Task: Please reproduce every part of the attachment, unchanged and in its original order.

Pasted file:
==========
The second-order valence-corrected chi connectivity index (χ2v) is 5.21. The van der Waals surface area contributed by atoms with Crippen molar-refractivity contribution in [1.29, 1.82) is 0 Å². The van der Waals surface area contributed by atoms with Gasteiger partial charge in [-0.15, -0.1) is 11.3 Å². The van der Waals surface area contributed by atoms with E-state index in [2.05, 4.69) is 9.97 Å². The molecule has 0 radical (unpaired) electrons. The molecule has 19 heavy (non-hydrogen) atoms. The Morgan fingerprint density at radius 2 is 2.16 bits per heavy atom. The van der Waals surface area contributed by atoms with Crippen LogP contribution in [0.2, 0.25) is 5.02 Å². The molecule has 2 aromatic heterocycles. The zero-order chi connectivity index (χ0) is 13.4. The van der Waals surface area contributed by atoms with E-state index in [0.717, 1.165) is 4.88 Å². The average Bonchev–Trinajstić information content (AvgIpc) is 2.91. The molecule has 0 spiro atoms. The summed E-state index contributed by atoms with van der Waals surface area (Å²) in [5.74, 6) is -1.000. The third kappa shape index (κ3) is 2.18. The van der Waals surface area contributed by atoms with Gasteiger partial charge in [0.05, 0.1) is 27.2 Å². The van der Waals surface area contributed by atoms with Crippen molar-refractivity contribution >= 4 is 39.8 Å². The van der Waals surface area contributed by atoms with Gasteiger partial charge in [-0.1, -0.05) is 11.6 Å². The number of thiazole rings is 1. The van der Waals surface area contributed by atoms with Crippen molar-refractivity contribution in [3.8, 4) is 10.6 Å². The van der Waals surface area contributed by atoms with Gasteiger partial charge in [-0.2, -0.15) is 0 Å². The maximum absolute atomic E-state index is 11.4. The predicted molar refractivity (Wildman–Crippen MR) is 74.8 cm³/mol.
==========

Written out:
The second-order valence-corrected chi connectivity index (χ2v) is 5.21. The van der Waals surface area contributed by atoms with Crippen molar-refractivity contribution in [1.29, 1.82) is 0 Å². The van der Waals surface area contributed by atoms with Gasteiger partial charge in [-0.15, -0.1) is 11.3 Å². The van der Waals surface area contributed by atoms with E-state index in [2.05, 4.69) is 9.97 Å². The molecule has 0 radical (unpaired) electrons. The molecule has 19 heavy (non-hydrogen) atoms. The Morgan fingerprint density at radius 2 is 2.16 bits per heavy atom. The van der Waals surface area contributed by atoms with Crippen LogP contribution in [0.2, 0.25) is 5.02 Å². The molecule has 2 aromatic heterocycles. The zero-order chi connectivity index (χ0) is 13.4. The van der Waals surface area contributed by atoms with E-state index in [0.717, 1.165) is 4.88 Å². The average Bonchev–Trinajstić information content (AvgIpc) is 2.91. The molecule has 0 spiro atoms. The summed E-state index contributed by atoms with van der Waals surface area (Å²) in [5.74, 6) is -1.000. The third kappa shape index (κ3) is 2.18. The van der Waals surface area contributed by atoms with Gasteiger partial charge in [0.05, 0.1) is 27.2 Å². The van der Waals surface area contributed by atoms with Crippen molar-refractivity contribution >= 4 is 39.8 Å². The van der Waals surface area contributed by atoms with Gasteiger partial charge in [-0.1, -0.05) is 11.6 Å². The number of thiazole rings is 1. The van der Waals surface area contributed by atoms with Crippen molar-refractivity contribution in [3.8, 4) is 10.6 Å². The van der Waals surface area contributed by atoms with Gasteiger partial charge in [-0.2, -0.15) is 0 Å². The maximum absolute atomic E-state index is 11.4. The predicted molar refractivity (Wildman–Crippen MR) is 74.8 cm³/mol.